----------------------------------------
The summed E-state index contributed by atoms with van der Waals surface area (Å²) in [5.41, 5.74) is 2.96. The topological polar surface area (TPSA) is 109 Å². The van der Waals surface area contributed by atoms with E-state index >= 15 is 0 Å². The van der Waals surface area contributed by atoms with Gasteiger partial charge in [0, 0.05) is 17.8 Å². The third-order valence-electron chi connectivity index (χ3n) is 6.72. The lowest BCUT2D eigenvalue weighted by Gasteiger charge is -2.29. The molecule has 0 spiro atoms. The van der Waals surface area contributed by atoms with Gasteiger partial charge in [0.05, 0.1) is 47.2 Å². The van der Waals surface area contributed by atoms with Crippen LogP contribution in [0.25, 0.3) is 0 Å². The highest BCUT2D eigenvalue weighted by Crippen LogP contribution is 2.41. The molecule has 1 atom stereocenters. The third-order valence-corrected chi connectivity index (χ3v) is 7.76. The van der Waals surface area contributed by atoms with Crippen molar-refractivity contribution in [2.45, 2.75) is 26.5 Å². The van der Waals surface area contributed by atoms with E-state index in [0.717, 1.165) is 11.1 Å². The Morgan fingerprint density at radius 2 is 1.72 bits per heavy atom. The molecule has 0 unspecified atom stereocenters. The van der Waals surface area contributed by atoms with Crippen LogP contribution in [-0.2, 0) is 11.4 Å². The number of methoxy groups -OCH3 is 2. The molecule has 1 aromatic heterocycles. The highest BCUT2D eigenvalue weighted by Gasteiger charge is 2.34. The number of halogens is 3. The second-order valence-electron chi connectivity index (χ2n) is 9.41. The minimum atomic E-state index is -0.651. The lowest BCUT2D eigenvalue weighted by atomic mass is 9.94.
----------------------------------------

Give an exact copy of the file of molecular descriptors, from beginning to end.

The summed E-state index contributed by atoms with van der Waals surface area (Å²) in [5.41, 5.74) is 2.96. The topological polar surface area (TPSA) is 109 Å². The van der Waals surface area contributed by atoms with E-state index >= 15 is 0 Å². The van der Waals surface area contributed by atoms with Gasteiger partial charge in [0, 0.05) is 17.8 Å². The third-order valence-electron chi connectivity index (χ3n) is 6.72. The lowest BCUT2D eigenvalue weighted by Gasteiger charge is -2.29. The molecule has 0 spiro atoms. The van der Waals surface area contributed by atoms with Gasteiger partial charge in [0.05, 0.1) is 47.2 Å². The van der Waals surface area contributed by atoms with Crippen LogP contribution in [0.25, 0.3) is 0 Å². The highest BCUT2D eigenvalue weighted by Crippen LogP contribution is 2.41. The molecule has 1 atom stereocenters. The third-order valence-corrected chi connectivity index (χ3v) is 7.76. The van der Waals surface area contributed by atoms with Crippen molar-refractivity contribution in [2.45, 2.75) is 26.5 Å². The van der Waals surface area contributed by atoms with E-state index in [0.717, 1.165) is 11.1 Å². The Morgan fingerprint density at radius 2 is 1.72 bits per heavy atom. The molecule has 0 unspecified atom stereocenters. The van der Waals surface area contributed by atoms with Crippen LogP contribution in [-0.2, 0) is 11.4 Å². The number of methoxy groups -OCH3 is 2. The molecule has 1 aromatic heterocycles. The highest BCUT2D eigenvalue weighted by Gasteiger charge is 2.34. The number of halogens is 3. The second-order valence-electron chi connectivity index (χ2n) is 9.41. The minimum atomic E-state index is -0.651. The lowest BCUT2D eigenvalue weighted by atomic mass is 9.94.